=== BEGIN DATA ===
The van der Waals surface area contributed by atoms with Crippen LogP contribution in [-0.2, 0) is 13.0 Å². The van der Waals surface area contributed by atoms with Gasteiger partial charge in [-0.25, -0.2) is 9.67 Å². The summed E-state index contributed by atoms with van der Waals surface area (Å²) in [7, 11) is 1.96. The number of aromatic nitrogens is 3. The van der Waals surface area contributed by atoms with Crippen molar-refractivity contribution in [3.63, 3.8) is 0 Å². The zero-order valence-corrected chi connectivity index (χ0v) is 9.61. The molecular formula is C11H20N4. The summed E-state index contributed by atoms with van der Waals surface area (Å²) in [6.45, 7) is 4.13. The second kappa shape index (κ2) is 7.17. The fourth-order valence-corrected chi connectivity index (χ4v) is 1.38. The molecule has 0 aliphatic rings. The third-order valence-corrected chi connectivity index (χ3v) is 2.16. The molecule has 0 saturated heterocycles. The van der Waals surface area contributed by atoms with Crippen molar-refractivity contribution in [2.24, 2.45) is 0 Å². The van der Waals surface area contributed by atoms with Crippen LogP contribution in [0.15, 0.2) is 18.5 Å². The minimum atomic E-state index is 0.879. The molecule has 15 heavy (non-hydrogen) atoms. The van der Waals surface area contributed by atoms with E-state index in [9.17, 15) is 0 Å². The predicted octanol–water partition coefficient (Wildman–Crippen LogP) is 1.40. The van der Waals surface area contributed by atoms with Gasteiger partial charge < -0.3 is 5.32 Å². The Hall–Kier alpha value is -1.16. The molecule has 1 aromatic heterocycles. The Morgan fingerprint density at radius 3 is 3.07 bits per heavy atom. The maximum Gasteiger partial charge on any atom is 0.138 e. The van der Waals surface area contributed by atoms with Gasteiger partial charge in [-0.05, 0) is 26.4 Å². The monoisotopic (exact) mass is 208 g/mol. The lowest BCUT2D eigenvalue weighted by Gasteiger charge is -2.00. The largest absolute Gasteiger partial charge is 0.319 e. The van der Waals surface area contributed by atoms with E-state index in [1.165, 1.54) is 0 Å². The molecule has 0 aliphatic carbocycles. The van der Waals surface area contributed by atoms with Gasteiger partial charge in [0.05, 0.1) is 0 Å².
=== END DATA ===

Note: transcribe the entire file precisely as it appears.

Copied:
The van der Waals surface area contributed by atoms with Crippen LogP contribution in [-0.2, 0) is 13.0 Å². The van der Waals surface area contributed by atoms with Gasteiger partial charge in [-0.25, -0.2) is 9.67 Å². The summed E-state index contributed by atoms with van der Waals surface area (Å²) in [7, 11) is 1.96. The number of aromatic nitrogens is 3. The van der Waals surface area contributed by atoms with Crippen molar-refractivity contribution in [3.63, 3.8) is 0 Å². The zero-order valence-corrected chi connectivity index (χ0v) is 9.61. The molecular formula is C11H20N4. The summed E-state index contributed by atoms with van der Waals surface area (Å²) in [6.45, 7) is 4.13. The second kappa shape index (κ2) is 7.17. The fourth-order valence-corrected chi connectivity index (χ4v) is 1.38. The molecule has 0 aliphatic rings. The third-order valence-corrected chi connectivity index (χ3v) is 2.16. The molecule has 0 saturated heterocycles. The van der Waals surface area contributed by atoms with Crippen molar-refractivity contribution in [2.24, 2.45) is 0 Å². The van der Waals surface area contributed by atoms with Crippen LogP contribution in [0.15, 0.2) is 18.5 Å². The minimum atomic E-state index is 0.879. The molecule has 15 heavy (non-hydrogen) atoms. The van der Waals surface area contributed by atoms with E-state index in [9.17, 15) is 0 Å². The predicted octanol–water partition coefficient (Wildman–Crippen LogP) is 1.40. The van der Waals surface area contributed by atoms with Gasteiger partial charge < -0.3 is 5.32 Å². The Hall–Kier alpha value is -1.16. The molecule has 1 aromatic heterocycles. The Morgan fingerprint density at radius 3 is 3.07 bits per heavy atom. The maximum Gasteiger partial charge on any atom is 0.138 e. The van der Waals surface area contributed by atoms with Gasteiger partial charge in [-0.05, 0) is 26.4 Å². The monoisotopic (exact) mass is 208 g/mol. The lowest BCUT2D eigenvalue weighted by Gasteiger charge is -2.00. The largest absolute Gasteiger partial charge is 0.319 e. The van der Waals surface area contributed by atoms with E-state index in [1.165, 1.54) is 0 Å². The molecule has 0 aliphatic carbocycles. The van der Waals surface area contributed by atoms with Gasteiger partial charge in [0.05, 0.1) is 0 Å².